Sunday, June 27, 2010

Update on the Chipseal saga

Apparently, Reed Bates, the cyclist who blogs as Chipseal, was incarcerated by authorities in Texas for 18 days. Fellow cyclists finally gathered the funds to bail him out. Details can be found here. His next court date is July 29.

Bates has become embroiled in a nightmare of interpretive law enforcement. Most cyclists would just have grumbled and given way when confronted with motorists and law enforcement officers who did not know the law and therefore did not uphold the rights of the actual injured party. Cyclists are encouraged to have an inferiority complex, which most of us take on, even if we disguise it as an outlaw mentality. It stems in part from our sense of self-sufficiency, which inclined us to start getting around under our own power in the first place. Sure, give us crap. We're strong. We'll keep pedaling and put up with your crap as well. Just try and stop us.

The persecution limits the traffic cycling population to people who will endure the various artificially created obstacles placed in their path. People of greater sensitivity may make brief appearances as new riders take up transportation cycling for its obvious benefits, unaware of its most infuriating drawback.

Cyclists are actually less exposed to the full brunt of rude, self-centered motorists. I'll get to rude, self-centered cyclists in a minute. The fact is, most drivers just want to get past us and we want them to make it. How they do it is often up to us. But the techniques necessary to control passing motorists demand self-confidence from the cyclist. They can also lead to situations exactly like the one Reed Bates is going through, when law enforcement sides with motorists who don't believe in their own state laws permitting bicyclists not only to use the road but to maneuver in such away as to guide the motoring public safely around them. These motorists have the mistaken belief that cyclists are allowed to use the road only if they never cause a motorist to slow down or change course. Any accommodation a motorist makes for a cyclist is only an optional courtesy, in their philosophy. When it is not convenient, the cyclist must beware.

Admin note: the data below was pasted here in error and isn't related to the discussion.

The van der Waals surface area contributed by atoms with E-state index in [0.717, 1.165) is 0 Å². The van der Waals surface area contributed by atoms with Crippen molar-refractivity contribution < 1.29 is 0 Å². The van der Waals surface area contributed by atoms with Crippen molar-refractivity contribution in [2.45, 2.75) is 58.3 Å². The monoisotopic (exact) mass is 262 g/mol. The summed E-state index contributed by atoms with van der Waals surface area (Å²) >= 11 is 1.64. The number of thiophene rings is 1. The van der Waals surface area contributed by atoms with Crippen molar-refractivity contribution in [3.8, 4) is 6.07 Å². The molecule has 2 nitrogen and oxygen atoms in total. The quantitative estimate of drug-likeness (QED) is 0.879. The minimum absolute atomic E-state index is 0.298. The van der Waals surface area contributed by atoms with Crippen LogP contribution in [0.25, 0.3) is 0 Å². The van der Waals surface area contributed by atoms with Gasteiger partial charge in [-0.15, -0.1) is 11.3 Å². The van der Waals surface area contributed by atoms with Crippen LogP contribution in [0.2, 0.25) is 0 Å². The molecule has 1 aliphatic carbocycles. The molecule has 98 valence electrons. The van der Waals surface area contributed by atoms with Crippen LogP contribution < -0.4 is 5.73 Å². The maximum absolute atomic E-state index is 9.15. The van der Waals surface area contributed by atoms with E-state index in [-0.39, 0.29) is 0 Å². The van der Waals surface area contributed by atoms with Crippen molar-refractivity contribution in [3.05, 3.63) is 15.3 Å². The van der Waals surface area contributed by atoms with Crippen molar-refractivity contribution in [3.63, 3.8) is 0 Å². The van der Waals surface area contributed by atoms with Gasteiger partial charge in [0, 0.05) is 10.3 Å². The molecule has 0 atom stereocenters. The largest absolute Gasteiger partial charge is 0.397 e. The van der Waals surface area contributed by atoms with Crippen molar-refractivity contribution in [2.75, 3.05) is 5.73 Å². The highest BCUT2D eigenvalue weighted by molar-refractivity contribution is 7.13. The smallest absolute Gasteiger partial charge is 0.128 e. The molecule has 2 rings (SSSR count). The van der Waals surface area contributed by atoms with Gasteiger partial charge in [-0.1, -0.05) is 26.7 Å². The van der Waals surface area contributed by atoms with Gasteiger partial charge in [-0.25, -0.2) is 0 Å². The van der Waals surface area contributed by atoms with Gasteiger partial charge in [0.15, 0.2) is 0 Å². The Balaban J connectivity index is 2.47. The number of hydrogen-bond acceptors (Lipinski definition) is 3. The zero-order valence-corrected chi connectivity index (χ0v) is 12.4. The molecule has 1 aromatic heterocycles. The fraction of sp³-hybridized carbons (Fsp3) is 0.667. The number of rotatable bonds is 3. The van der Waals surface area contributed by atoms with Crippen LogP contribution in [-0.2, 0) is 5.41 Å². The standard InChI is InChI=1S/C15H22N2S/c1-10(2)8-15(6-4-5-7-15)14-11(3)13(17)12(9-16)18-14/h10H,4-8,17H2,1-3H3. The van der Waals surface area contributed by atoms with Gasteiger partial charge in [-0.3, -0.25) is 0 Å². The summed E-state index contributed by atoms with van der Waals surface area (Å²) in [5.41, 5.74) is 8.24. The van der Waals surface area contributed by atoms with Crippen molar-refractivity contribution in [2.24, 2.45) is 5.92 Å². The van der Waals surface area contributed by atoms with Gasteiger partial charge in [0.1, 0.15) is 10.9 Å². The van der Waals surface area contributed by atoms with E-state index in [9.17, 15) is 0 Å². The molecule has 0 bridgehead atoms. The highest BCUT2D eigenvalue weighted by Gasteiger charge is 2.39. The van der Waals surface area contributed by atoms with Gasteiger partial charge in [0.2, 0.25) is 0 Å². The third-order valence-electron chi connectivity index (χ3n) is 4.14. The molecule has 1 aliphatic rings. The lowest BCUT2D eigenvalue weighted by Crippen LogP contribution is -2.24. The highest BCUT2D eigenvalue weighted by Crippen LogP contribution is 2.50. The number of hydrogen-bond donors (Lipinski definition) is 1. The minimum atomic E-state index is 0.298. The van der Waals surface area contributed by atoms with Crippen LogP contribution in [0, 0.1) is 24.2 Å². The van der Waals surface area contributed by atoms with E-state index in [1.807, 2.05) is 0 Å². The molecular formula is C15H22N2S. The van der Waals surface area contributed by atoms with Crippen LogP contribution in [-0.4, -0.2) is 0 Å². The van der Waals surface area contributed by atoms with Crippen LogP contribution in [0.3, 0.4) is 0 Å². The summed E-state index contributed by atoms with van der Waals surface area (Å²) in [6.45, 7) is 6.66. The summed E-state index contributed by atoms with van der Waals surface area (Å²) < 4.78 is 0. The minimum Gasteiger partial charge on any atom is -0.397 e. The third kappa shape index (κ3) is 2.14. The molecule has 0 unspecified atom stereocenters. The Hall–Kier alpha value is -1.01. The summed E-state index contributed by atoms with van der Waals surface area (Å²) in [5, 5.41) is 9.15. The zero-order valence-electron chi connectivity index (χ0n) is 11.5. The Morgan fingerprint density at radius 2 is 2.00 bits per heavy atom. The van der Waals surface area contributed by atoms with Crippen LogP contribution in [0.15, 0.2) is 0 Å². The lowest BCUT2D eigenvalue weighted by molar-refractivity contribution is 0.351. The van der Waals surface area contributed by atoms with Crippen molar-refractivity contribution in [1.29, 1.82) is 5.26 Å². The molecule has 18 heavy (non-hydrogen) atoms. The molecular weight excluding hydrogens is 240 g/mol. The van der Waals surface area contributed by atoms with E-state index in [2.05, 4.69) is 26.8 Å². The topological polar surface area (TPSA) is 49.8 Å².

Self-centered behavior is our natural state. Civilization is artificial. But strip away the restraining behaviors we have chosen to accumulate through the millennia and you're left with just a grizzly bear with a chain saw. Self-centered cycling behavior has developed largely because cyclists feel abandoned by society. Those who ride in what you could call a very direct fashion feel they owe nothing to a society that feels it owes nothing to them. I've certainly felt that way when throwing elbows and sprinting for my life in a commuter criterium. If no one is really looking out for me then I'll look out for myself.

Funny that I was wondering whether the donation button in this blog's sidebar was now obsolete. It is not. So toss a few ducats toward the defense fund for Mr. Bates if you're so inclined. View it in context with the ban on bicycling in Blackhawk, Colorado, and other maneuvers to push cyclists off the road. We are born into a world of conflict. Everything you do, including efforts to work constructively, puts you on one side or the other of a dispute somewhere. No sooner does one end than another begins. It is the exhausting labor of every lifetime. That and cleaning up after slobs. Someone is always ready to turn things ugly.

Be beautiful, you beautiful people.


RCMC467 said...

Testing...Testing...This is a test to see if I can actually post a comment. Had some trouble signing in.

RCMC467 said...

Now, about your post:

Well said Cafiend...well said.

I guess if one rides enough just about anything can happen, like this which happened to me yesterday:

What a dork I can be.


Steve A said...

"the techniques necessary to control passing motorists demand self-confidence from the cyclist."

Exactly. And teaching that yesterday was VERY fulfilling.

cafiend said...

RCMC467: Heads up! :-D

Steve A: Thanks for helping to boost the confidence and skills of traffic cyclists.

Tom said...

This is related to another post that I THINK I read here, but can't find.

It referenced a cyclists ability to ride 1,000 miles at 15 MPH on energy equivalent to 1 gal of gas.

Was that your article? If so, can you direct me to it?

Thank you.

cafiend said...

Tom: It wasn't my article, but now I'd like to see it, too.

Anonymous said...

1 gallon?

Depends how you measure.

I happen to like the site.